- American Express
- Bank of America
- U.S. Bank
- Wells Fargo
Does Personal Credit Affect Business Credit?
Your personal credit won’t necessarily impact your business’s credit score or show up on your company’s credit report. However, it can impact your business’s ability to access credit.
When new companies apply for loans, lenders typically look at the company’s credit and the credit report of the company’s owner. Even if your business has a strong credit score, having poor personal credit can give lenders pause and make it harder to qualify for business loans and make those loans more expensive.
For older, more established companies, this will likely be less of an issue. However, it’s important to maintain good personal credit regardless given the impact it can have on both your personal and business finances.
Qualifying for a business loans with a bad credit is hard but not impossible. You might like to check the best business loan lenders for bad credit on our list and review their offers.
How to Balance Business Credit with Personal Credit
To make it easy to qualify for loans and keep those loans inexpensive, it’s important to maintain both good personal and business credit. Thankfully, taking the same basic steps in both your personal and business lives can help you build a strong credit history.
Monitor Credit Scores
Make sure you monitor your credit score and review your credit reports regularly. You’d be surprised at how often incorrect information will show up by accident, especially if you or your company have a common name.
Getting errors removed can quickly boost your score.
Keeping an eye on your credit report can also help you identify areas where you can improve and give your score a boost.
Use Credit Cards Wisely
The two biggest factors influencing your credit score are your payment history and total debt. If you always make your monthly payments and keep your card balances low, that will help you build your credit score quickly.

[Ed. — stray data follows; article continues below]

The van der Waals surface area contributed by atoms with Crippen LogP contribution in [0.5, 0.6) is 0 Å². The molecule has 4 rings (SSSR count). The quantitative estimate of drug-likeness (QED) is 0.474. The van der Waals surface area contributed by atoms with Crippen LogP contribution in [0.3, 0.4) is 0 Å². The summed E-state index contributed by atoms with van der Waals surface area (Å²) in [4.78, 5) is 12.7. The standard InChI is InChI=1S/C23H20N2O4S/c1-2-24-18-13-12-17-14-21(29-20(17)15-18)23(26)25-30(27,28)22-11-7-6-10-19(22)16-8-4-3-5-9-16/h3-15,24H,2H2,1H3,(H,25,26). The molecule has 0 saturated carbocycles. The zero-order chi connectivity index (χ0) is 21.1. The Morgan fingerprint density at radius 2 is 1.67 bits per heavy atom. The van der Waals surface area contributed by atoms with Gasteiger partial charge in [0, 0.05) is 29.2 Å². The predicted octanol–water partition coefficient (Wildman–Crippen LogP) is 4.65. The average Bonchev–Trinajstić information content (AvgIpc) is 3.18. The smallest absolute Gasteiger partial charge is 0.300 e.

Use your cards wisely. Make sure that you can afford to pay for the things you charge. However, don’t let them sit unused. You need to have some balance on the card so you can make a payment and build your payment history.
Resist Making Large Purchases on Credit
Making large purchases on credit causes a few issues for your credit score.
First, it adds to your debt, which can cause your score to drop.
Second, it means you’ll have to make large monthly payments to pay off the debt. That can make it more likely that you’ll run into financial issues and find yourself unable to afford a payment.
Third, you’ll pay large amounts of interest. That increases business costs unnecessarily and means you’ll have less money available for other purchases. That could lead to a cycle of debt for your business.
Make Payments On Time
A good thing to do whenever you get a new credit card is to sign up for automatic payments. Missing a payment or making a late payment can have a massive, negative effect on your credit score. It can take months of good behavior to recover from just a single missed payment.
If you never miss a payment, you’ll build a good credit score. That’s why automatic payments are a good idea.
If you have an established business, you might be able to avoid a personal credit check.
Is a Business Credit Card the Best Choice for You?
Before you sign up for a startup business credit card, consider these pros and cons.
- Easy financing. Business credit cards are an easy way to borrow money for the short term.
- Rewards. Many business cards offer lucrative rewards, such as cash back or miles.
- Build credit. A business credit card gives your business its first opportunity to build a credit history.
- Personal guarantees. You’ll likely need to provide a personal guarantee to get a credit card, putting your personal finances at risk.
- High cost. Credit cards have high interest rates, making it expensive to carry a balance.
- Fewer purchase protections. Personal credit cards often come with purchase protections and extended warranties. Most business cards don’t.
Almost any company can benefit from opening a business credit card. However, it’s important to know that opening a business credit card could impact your personal credit. Take steps to make sure you have a strong personal and business credit score and you’ll be able to qualify for financing easily.